“More than half of small firms have begun laying off staff, with a quarter reporting they have already been forced to lay off their entire workforce,” said CFIB President Dan Kelly.
“The only way to prevent massive additional unemployment was for government to introduce a much larger wage subsidy program.”
The initial wage subsidy was set at 10 per cent. After calls from the Canadian Chamber of Commerce and the CFIB, the federal government decided Friday to increase the wage subsidy to 75 per cent.
“On top of the 930,000 new Employment Insurance (EI) applications filed last week across Canada, many small businesses will be forced to make additional layoff decisions in the next few days,” said Kelly.
CFIB says that nearly one in three businesses said they could survive less than a month before the higher wage subsidy was announced.
According to the survey the average cost of the outbreak for affected businesses has doubled since last week to $136,000.
CFIB fielded over 3,500 calls last week from small businesses owners with questions because of the uncertainty right now.
“In addition to these impacts, small business owners are facing a lot of uncertainty and thousands have been calling CFIB with questions,” said CFIB Vice-President Marilyn Braun-Pollon.
“The record of employment process is very onerous, especially if a business is forced to lay off all its staff at once.
“Businesses are looking for ways to keep their staff employed but reduce their operating costs so they can weather the massive disruption,” said Braun-Pollon.
“Others want to know what the loss of their business means for them and their employees, how Employment Standards apply to this extraordinary situation and how to access the new government programs that were announced last week.”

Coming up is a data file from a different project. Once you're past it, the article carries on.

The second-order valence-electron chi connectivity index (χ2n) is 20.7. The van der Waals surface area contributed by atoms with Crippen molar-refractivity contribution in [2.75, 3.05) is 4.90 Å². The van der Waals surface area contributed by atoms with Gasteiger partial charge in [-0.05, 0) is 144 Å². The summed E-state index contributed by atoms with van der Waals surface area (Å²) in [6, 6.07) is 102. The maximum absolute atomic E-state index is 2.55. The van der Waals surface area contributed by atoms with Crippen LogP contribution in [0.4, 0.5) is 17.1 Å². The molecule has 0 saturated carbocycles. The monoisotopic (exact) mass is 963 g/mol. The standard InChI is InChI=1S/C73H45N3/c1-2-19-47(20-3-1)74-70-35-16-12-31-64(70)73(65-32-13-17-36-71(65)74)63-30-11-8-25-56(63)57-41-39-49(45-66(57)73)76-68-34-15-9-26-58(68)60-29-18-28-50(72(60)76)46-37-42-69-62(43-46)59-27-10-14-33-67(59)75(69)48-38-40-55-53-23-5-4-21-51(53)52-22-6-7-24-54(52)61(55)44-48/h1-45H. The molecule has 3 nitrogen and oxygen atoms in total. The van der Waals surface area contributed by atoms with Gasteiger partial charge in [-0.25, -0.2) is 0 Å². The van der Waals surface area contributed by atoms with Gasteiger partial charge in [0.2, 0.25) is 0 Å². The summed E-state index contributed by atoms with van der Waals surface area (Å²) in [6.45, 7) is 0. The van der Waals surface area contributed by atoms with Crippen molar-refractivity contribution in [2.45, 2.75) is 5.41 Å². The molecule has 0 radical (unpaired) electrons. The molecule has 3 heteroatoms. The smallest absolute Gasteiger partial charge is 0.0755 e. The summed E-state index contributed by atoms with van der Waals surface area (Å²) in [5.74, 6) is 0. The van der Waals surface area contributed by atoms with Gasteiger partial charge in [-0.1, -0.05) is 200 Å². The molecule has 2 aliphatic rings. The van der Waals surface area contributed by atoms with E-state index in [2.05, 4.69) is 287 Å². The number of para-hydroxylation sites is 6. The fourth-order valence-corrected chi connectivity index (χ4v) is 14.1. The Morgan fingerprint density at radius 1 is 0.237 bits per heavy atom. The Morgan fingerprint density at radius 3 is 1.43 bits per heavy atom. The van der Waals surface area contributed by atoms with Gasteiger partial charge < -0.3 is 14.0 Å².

Of the small businesses involved in CFIB’s survey, one per cent said they need no further assistance from the federal government, two per cent said they need no further assistance from their provincial government, and three per cent said they need no further assistance from their local government.
“We recognize this is uncharted territory and extremely challenging times for small businesses owners,” said Braun-Pollon.
“This is unprecedented, we’ve never encountered this before, we’ve never seen a shock to the business climate like we have with Covid-19.
“There’s no rulebook, it seems as if the landscape is changing by the hour, so what our survey revealed is that the Covid-19 outbreak is quickly becoming a disaster for small business owners.
“Canadian businesses are ready to step up to overcome the challenge, but to win this fight we need every possible human and financial resource and we must be able to focus all of our attention on this struggle.
“We’re at a critical point here where we’re days away from a good chunk of employers looking at additional layoffs either temporary or permanent or some businesses being forced to close,” said Braun-Pollon.
“We’re asking the federal government to delay planned tax hikes, put the April 1 carbon tax on hold. We just can’t expect business owners to dig into a diminishing line to fund a costly carbon tax.”
Braun-Pollon says she likes the direction the provincial government in Saskatchewan is headed, but government at all levels can do more.
“We’re pleased Premier Scott Moe announced a financial support plan for Saskatchewan employers and employees hit by the impacts of the Covid-19 pandemic, which includes a number of measures such as the Self-Isolation Program, as well as cost saving measures such as the three month PST remittance deferral and audit suspension,” said Braun-Pollon.
“We also welcome the establishment of a Business Response Team, which will be a single window information webpage for businesses to help them navigate and find relevant information on programs and support.”
CFIB has online guidelines for employers to access to help them during the Covid-19 crisis. “Our number one priority is the health of the small business owners and employees so we’ve put together some information and tools to help them,” said Braun-Pollon. “We have an online guide of frequently asked Covid-19 questions and we have templates for prevention measures, dealing with employees who travel, emergency preparedness,” said Braun-Pollon. “Just making sure they have the tools they need.”